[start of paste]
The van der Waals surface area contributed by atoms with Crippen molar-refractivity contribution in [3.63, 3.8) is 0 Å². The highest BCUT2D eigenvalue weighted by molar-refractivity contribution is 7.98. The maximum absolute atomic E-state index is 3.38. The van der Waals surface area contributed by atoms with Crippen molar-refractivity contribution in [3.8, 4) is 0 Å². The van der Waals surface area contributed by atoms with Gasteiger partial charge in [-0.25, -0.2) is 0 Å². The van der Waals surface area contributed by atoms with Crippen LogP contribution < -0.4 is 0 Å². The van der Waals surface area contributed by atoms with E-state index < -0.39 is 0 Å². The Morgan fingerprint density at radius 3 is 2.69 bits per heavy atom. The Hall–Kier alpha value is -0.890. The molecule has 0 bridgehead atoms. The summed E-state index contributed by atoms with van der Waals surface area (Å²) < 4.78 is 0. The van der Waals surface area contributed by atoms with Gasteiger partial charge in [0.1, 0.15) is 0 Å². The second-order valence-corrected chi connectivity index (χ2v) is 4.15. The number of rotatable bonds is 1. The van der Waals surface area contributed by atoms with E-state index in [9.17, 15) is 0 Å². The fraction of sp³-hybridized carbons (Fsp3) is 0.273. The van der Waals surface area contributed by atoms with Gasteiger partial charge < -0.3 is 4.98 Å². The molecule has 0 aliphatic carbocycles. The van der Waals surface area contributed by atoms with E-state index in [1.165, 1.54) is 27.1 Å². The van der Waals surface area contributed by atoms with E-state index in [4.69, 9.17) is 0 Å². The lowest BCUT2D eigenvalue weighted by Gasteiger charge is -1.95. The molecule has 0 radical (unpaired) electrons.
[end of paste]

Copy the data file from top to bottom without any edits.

The van der Waals surface area contributed by atoms with Crippen molar-refractivity contribution in [3.63, 3.8) is 0 Å². The highest BCUT2D eigenvalue weighted by molar-refractivity contribution is 7.98. The maximum absolute atomic E-state index is 3.38. The van der Waals surface area contributed by atoms with Crippen molar-refractivity contribution in [3.8, 4) is 0 Å². The van der Waals surface area contributed by atoms with Gasteiger partial charge in [-0.25, -0.2) is 0 Å². The van der Waals surface area contributed by atoms with Crippen LogP contribution < -0.4 is 0 Å². The van der Waals surface area contributed by atoms with E-state index < -0.39 is 0 Å². The Morgan fingerprint density at radius 3 is 2.69 bits per heavy atom. The Hall–Kier alpha value is -0.890. The molecule has 0 bridgehead atoms. The summed E-state index contributed by atoms with van der Waals surface area (Å²) < 4.78 is 0. The van der Waals surface area contributed by atoms with Gasteiger partial charge in [0.1, 0.15) is 0 Å². The second-order valence-corrected chi connectivity index (χ2v) is 4.15. The number of rotatable bonds is 1. The van der Waals surface area contributed by atoms with E-state index in [9.17, 15) is 0 Å². The fraction of sp³-hybridized carbons (Fsp3) is 0.273. The van der Waals surface area contributed by atoms with Gasteiger partial charge < -0.3 is 4.98 Å². The molecule has 0 aliphatic carbocycles. The van der Waals surface area contributed by atoms with E-state index in [1.165, 1.54) is 27.1 Å². The van der Waals surface area contributed by atoms with E-state index in [4.69, 9.17) is 0 Å². The lowest BCUT2D eigenvalue weighted by Gasteiger charge is -1.95. The molecule has 0 radical (unpaired) electrons.